ABOUT SHAW   /   Malaysia, Post War
Shaw Cinemas, Malaysia, Post War (1945-1970)
Shaw Cinemas, Malaysia, Post War (1945-1970)

Shaw management meeting: Top (from left) Gopi (stenographer), Lee Kee Yin (Chin Kim Fook's secretary), John Foo, PS Chia. Bottom (from left) Chin Kim Fook, Chow Deh Kong, Chin Kim Meng, Ng Chong Fatt, Run Run Shaw and Runme Shaw


Distribution of films under the Shaw banner was the task of the film distribution department. This was done out of Singapore until 1965, when a separate distribution office was established in Petaling Jaya to service the chain of independent theatres in Malaysia. These independents, most of which were contracted to play only Shaw distributed films, numbered 193 by the mid sixties.

Vee Kong, who headed both distribution offices in Singapore and Malaysia, had to shuttle between them weekly.

The Petaling Jaya office served also as a storage and shipping facility for both Shaw and independent theatres in Malaysia. Shipping out a film was called routing. From the film storage facilty, a fleet of Shaw vans travelled as far north as Kangar in Malaysia. Running the vans was a logistical nightmare due to the remote locations of many screenings (including plantations) and the tight delivery schedules.

Films were booked out of Singapore for the Federation Theatres.

These were done by the same film bookers as for the Singapore circuit under Mr P.S. Chia. For Borneo and Brunei, draft bookings would be sent by Mr Chin Kee Meng from Shaw's Kuching office to Mr P.S. Chia for approval. Following that, Borneo and Brunei shipping schedules would be sent out to the Kuching office. From the mid-70s, booking responsibilities shifted to Mr Y.T. Kwan and Mr Mak Kai Seng. This would eventually come under the charge of Mr Harold Shaw, the son of Run Run.

Crowds in Lido, Kota Bharu, watching 'Saudagar Minyak Urat' 1959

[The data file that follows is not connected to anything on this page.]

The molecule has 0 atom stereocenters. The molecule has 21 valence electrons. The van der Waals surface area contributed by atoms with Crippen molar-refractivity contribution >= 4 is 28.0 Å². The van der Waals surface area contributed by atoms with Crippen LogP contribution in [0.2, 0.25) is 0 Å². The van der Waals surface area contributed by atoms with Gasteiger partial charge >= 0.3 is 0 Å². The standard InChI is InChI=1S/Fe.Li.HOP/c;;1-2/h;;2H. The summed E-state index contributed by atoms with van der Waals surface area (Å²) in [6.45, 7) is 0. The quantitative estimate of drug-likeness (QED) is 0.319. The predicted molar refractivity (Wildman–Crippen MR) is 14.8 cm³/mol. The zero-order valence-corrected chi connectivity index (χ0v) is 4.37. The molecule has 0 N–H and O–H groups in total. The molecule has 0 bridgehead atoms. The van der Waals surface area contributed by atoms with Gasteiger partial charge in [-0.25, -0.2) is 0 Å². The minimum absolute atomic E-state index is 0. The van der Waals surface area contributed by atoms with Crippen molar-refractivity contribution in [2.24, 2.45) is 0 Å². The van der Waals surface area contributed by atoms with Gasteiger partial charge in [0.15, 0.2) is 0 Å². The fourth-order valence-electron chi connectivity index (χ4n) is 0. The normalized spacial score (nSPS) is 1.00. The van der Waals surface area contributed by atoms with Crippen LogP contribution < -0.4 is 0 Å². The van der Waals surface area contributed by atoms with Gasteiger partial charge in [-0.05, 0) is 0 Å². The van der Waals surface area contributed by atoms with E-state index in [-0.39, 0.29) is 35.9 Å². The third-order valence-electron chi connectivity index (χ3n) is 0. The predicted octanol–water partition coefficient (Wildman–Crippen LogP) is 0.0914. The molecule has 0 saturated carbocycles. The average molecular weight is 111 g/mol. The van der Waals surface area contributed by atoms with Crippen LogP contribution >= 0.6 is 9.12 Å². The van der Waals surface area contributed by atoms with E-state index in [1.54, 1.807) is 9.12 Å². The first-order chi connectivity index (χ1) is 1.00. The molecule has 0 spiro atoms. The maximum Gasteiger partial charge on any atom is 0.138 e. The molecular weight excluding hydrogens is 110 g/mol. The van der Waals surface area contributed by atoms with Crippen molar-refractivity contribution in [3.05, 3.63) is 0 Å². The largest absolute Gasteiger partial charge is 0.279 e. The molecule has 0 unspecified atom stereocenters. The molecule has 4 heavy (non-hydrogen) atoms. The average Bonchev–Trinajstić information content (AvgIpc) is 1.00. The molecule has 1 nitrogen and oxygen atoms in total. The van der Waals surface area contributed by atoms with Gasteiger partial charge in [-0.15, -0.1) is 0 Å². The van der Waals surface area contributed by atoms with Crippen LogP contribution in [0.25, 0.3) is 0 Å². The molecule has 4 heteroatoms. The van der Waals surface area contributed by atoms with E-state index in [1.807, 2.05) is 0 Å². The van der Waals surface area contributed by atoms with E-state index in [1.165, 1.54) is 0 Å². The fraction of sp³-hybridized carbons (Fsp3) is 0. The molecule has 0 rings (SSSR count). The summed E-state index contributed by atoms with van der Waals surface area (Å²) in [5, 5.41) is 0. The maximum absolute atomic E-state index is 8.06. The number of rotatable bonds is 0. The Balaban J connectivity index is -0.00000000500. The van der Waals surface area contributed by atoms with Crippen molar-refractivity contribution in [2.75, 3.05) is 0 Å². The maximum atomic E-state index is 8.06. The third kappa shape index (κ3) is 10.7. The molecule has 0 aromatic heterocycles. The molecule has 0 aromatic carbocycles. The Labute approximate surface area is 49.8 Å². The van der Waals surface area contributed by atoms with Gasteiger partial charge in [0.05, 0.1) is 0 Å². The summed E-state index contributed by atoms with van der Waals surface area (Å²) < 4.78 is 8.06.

Crowds in Jubilee Park, Ipoh 1966


Like the Singapore circuit, the Federation circuit were divided into three categories : The key town halls were generally the first run halls and they were KL, Ipoh and Penang; the sub-key town halls were the second run halls and they were Malacca, Seremban, Johore, Taiping and Klang; the rest of the halls were designated third run halls.

Before the first run Federation halls get their release, they would still have to wait for at least the first run in Singapore to end before they get their 'recycled' prints and materials. Simultaneous release with Singapore did not happen in Malaysia until the advent of video piracy when films were forced to run ahead of the pirates.

When that happened, the release cost of a film escalated as more prints were needed.

Black marketeers were also a bane to Malaysian exhibition business. Touts would snap up tickets during the release of a popular show and then resell them at up to three times the price. A letter of complaint dated 24th August 1954 to the Capitol Theatre, Trenggannu read:

"Whenever I come to see the Malay Film at the Capitol Theatre, Kuala Trengganu, everytime the tickets are sold in Black Market specially reserved for the reserve tickets. This black marketing usually occur on the first and second night of the Malay Film show."

A letter regarding ticket touts, 1954

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